A team led by University of Colorado Denver professor Jordan Hill has launched North/East Denver Change, a website dedicated to nonpartisan information about developments and the neighborhoods being affected.
The site was assembled in a space on the Auraria campus, where Hill works with a mix of master's students and undergrads on a project dubbed "Critical Public Humanities."
There, an extremely industrious group of credit-earning volunteers are taking a comprehensive look at the city’s numerous projects along the I-70 corridor.
Hill calls his program an exercise in “the future of what the 21st century university could be." It's intended as an effort to use hands-on learning, as well as CU’s extensive resources, to produce a tangible community project.
Recently tapped to direct University of Colorado Denver'ssocial justice program
, Hill actively recruited students for this program from a myriad of disciplines.
“This is the dream team,” he says. “This is the best that the University of Colorado Denver has to offer in our graduate school, working on the most important contemporary social justice issue in Denver.”
The group logged more than 3,500 hours of work consolidating information about Denver’s burgeoning development plans while also collecting the history of the neighborhoods that will be affected by those projects.
For many of the students, "Critical Public Humanities" really hits home.
“It’s a personal thing to us,” says GIS student Isaac Rivera. “A lot of us grew up in Denver. A lot of us grew up in the communities surrounding Globeville and Elyria-Swansea.”
Nikte Contreras, who is going for her master's degree in social science, came of age in north Denver.
“I saw my community change,” she recalls, “and I no longer really feel like I’m a part of that community, because a lot of the people who were once there were completely displaced.”
The team sees its site as the “alternative to the pro-growth rhetoric of the City of Denver,” according to a release announcing North/East Denver Change.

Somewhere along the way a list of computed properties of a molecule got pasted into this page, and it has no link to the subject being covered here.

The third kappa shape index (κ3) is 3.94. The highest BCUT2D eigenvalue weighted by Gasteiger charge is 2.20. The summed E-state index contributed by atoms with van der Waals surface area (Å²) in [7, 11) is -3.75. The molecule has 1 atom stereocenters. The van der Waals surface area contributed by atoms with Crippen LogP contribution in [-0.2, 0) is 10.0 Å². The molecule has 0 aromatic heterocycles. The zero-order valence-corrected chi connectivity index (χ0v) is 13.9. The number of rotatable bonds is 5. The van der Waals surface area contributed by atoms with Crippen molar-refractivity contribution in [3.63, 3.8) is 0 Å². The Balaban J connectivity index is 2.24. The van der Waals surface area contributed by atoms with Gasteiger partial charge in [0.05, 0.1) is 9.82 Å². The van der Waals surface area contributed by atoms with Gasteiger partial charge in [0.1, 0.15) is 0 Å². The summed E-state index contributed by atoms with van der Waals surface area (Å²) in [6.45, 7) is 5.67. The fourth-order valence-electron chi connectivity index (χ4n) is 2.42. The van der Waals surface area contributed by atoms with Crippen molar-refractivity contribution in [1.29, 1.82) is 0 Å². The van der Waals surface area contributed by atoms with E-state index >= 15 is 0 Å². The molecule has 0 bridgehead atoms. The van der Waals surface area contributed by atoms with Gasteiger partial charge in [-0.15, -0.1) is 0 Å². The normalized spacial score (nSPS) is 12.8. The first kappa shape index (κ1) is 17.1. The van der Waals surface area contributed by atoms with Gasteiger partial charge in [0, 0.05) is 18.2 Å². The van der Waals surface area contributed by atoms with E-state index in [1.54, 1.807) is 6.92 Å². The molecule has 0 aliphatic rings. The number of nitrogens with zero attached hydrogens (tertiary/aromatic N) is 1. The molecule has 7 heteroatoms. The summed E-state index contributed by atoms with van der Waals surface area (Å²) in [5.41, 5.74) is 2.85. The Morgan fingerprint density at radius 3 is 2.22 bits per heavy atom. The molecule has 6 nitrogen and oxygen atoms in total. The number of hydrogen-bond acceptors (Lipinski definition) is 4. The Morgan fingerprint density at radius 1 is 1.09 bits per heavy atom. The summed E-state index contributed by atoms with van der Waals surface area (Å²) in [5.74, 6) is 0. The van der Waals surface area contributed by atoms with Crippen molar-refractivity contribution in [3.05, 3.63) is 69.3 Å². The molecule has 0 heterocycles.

“We all struggled to be very objective at the beginning,” says Dan Hutchinson, who has worked on sections pertaining to North Brighton Boulevard and RiNo redevelopment plans. “I think what we found was that we maybe reserved judgment a little too much, but then we began to worry that we were sort of just parroting what resources were already available and not lending any critical voice.”
The critical voice that Hutchinson and his colleagues hope they're adding to the conversation is the perspective of residents of Elyria-Swansea and Globeville, which they feel has been veiled by “rhetorical techniques.”
Terms like “development” and “progress" might not apply to families whose lives could well be disrupted by impending projects like Central I-70 and the National Western Center revamp, Hutchinson notes.
“The ‘Corridor of Opportunity’ is a really classic example of just basically empty rhetorical technique,” Hutchinson continues, citing a term often used by Mayor Michael Hancock and his North Denver Cornerstone Collaborative.
The city's Cornerstone Collaborative overview of the “Corridor of Opportunity Initiative” quotes Mayor Hancock as saying, “Signature development projects will strengthen our economy, create jobs and improve neighborhoods.”